4012f4:	89 c1                	mov    %eax,%ecx
  4012f6:	8b 45 08             	mov    0x8(%ebp),%eax
  4012f9:	8b 55 e8             	mov    0xffffffe8(%ebp),%edx
  4012fc:	01 c2                	add    %eax,%edx
  4012fe:	0f b6 01             	movzbl (%ecx),%eax
  401301:	3a 02                	cmp    (%edx),%al
  401303:	0f 94 c0             	sete   %al
  401306:	88 45 ef             	mov    %al,0xffffffef(%ebp)
  401309:	8d 45 f0             	lea    0xfffffff0(%ebp),%eax
  40130c:	ff 08                	decl   (%eax)
  40130e:	8d 45 e8             	lea    0xffffffe8(%ebp),%eax
  401311:	ff 00                	incl   (%eax)
  401313:	eb bf                	jmp    4012d4 <__ZSt17__verify_groupingPKcjRKSs+0x44>
  401315:	83 7d f0 00          	cmpl   $0x0,0xfffffff0(%ebp)
  401319:	74 34                	je     40134f <__ZSt17__verify_groupingPKcjRKSs+0xbf>
  40131b:	80 7d ef 00          	cmpb   $0x0,0xffffffef(%ebp)
  40131f:	74 2e                	je     40134f <__ZSt17__verify_groupingPKcjRKSs+0xbf>
  401321:	8b 45 f0             	mov    0xfffffff0(%ebp),%eax
  401324:	89 44 24 04          	mov    %eax,0x4(%esp)
  401328:	8b 45 10             	mov    0x10(%ebp),%eax
  40132b:	89 04 24             	mov    %eax,(%esp)
  40132e:	e8 8d 01 01 00       	call   4114c0 <__ZNKSsixEj>
  401333:	89 c1                	mov    %eax,%ecx
  401335:	8b 45 08             	mov    0x8(%ebp),%eax
  401338:	8b 55 f8             	mov    0xfffffff8(%ebp),%edx
  40133b:	01 c2                	add    %eax,%edx
  40133d:	0f b6 01             	movzbl (%ecx),%eax
  401340:	3a 02                	cmp    (%edx),%al
  401342:	0f 94 c0             	sete   %al
  401345:	88 45 ef             	mov    %al,0xffffffef(%ebp)
  401348:	8d 45 f0             	lea    0xfffffff0(%ebp),%eax
  40134b:	ff 08                	decl   (%eax)
  40134d:	eb c6                	jmp    401315 <__ZSt17__verify_groupingPKcjRKSs+0x85>
  40134f:	c7 44 24 04 00 00 00 	movl   $0x0,0x4(%esp)
  401356:	00 
  401357:	8b 45 10             	mov    0x10(%ebp),%eax
  40135a:	89 04 24             	mov    %eax,(%esp)
  40135d:	e8 5e 01 01 00       	call   4114c0 <__ZNKSsixEj>
  401362:	89 c1                	mov    %eax,%ecx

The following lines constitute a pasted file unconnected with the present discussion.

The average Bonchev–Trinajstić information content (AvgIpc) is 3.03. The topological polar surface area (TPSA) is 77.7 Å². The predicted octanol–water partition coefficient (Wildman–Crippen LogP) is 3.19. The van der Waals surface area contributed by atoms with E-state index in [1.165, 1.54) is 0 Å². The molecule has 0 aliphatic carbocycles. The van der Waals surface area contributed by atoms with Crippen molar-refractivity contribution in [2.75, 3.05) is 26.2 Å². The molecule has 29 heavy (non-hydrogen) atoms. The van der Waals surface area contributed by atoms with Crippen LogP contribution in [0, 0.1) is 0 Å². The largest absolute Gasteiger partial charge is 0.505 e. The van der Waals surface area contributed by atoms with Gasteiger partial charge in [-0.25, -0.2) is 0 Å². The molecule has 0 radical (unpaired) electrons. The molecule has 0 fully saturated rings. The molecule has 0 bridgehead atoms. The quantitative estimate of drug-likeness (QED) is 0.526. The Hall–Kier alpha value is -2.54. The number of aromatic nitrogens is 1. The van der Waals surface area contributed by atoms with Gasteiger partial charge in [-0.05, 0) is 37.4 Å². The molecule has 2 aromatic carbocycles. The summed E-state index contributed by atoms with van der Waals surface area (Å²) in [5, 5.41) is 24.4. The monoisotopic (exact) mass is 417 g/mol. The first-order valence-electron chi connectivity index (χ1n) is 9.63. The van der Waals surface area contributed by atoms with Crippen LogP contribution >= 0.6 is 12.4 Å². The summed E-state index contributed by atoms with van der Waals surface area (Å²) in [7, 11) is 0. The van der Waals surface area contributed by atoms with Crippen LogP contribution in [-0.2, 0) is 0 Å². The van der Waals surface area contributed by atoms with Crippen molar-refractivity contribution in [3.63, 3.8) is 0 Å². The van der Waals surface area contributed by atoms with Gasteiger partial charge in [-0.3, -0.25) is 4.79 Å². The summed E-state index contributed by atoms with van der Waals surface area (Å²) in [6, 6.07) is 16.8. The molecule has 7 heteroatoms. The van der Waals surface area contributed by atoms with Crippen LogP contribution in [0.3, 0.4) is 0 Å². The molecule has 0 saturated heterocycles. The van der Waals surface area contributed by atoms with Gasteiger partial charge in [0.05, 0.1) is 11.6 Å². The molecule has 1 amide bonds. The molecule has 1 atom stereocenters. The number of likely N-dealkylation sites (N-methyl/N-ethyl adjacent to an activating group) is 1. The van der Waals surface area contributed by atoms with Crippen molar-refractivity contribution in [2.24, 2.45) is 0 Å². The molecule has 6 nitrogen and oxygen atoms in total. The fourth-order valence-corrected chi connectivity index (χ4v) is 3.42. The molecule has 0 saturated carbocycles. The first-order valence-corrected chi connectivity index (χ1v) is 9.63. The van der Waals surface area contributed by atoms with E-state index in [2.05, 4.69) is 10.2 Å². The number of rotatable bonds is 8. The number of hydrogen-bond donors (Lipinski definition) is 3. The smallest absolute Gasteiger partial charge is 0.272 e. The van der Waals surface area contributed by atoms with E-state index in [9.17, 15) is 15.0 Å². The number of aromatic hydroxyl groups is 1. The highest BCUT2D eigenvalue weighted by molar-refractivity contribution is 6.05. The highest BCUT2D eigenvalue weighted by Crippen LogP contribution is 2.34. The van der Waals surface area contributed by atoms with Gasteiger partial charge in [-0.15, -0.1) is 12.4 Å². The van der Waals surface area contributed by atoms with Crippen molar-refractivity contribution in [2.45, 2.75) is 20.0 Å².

401364:	8b 45 08             	mov    0x8(%ebp),%eax
  401367:	8b 55 f8             	mov    0xfffffff8(%ebp),%edx
  40136a:	01 c2                	add    %eax,%edx
  40136c:	0f b6 01             	movzbl (%ecx),%eax
  40136f:	3a 02                	cmp    (%edx),%al
  401371:	7f 0c                	jg     40137f <__ZSt17__verify_groupingPKcjRKSs+0xef>
  401373:	0f b6 45 ef          	movzbl 0xffffffef(%ebp),%eax
  401377:	83 e0 01             	and    $0x1,%eax
  40137a:	88 45 e7             	mov    %al,0xffffffe7(%ebp)
  40137d:	eb 04                	jmp    401383 <__ZSt17__verify_groupingPKcjRKSs+0xf3>
  40137f:	c6 45 e7 00          	movb   $0x0,0xffffffe7(%ebp)
  401383:	0f b6 45 e7          	movzbl 0xffffffe7(%ebp),%eax
  401387:	88 45 ef             	mov    %al,0xffffffef(%ebp)
  40138a:	0f b6 45 ef          	movzbl 0xffffffef(%ebp),%eax

Then filter the lines that only contain the line , You say this is difficult.
But life is easy with open sources. Use the 'grep' tool.In windows ,you have to
download wingrep I think.

using wingrep it's very easy to parse a line like this,(usng regex).


After filtering them into a file, you can open that file in your program and
fill the data structure by reading it.

Simply make a MACRO to wrap the function call:

//in MyDebugUtilityFunctions.h

void ReportError(int lineNumber,Wstring ErrorTitle,Wstring ErrorMessage)
  ... report the error ... 

#define MY_DEBUG_ERROR_REPORT(X,Y) ReportError(__LINE__,X,Y)

//say in the main.cpp, or anywhere else.
int main() {
  MY_DEBUG_ERROR_REPORT("Fatal Error!","The main function crashed here!");

The MACRO will ensure that the __LINE__ corresponds to the right place, and no just the line of your print function. Also, you may want to consider using the __FILE__ define as well, which is set by the compiler to be the file name of the source file or header in which it is (you would add that to the MACRO and as a parameter to your report error function).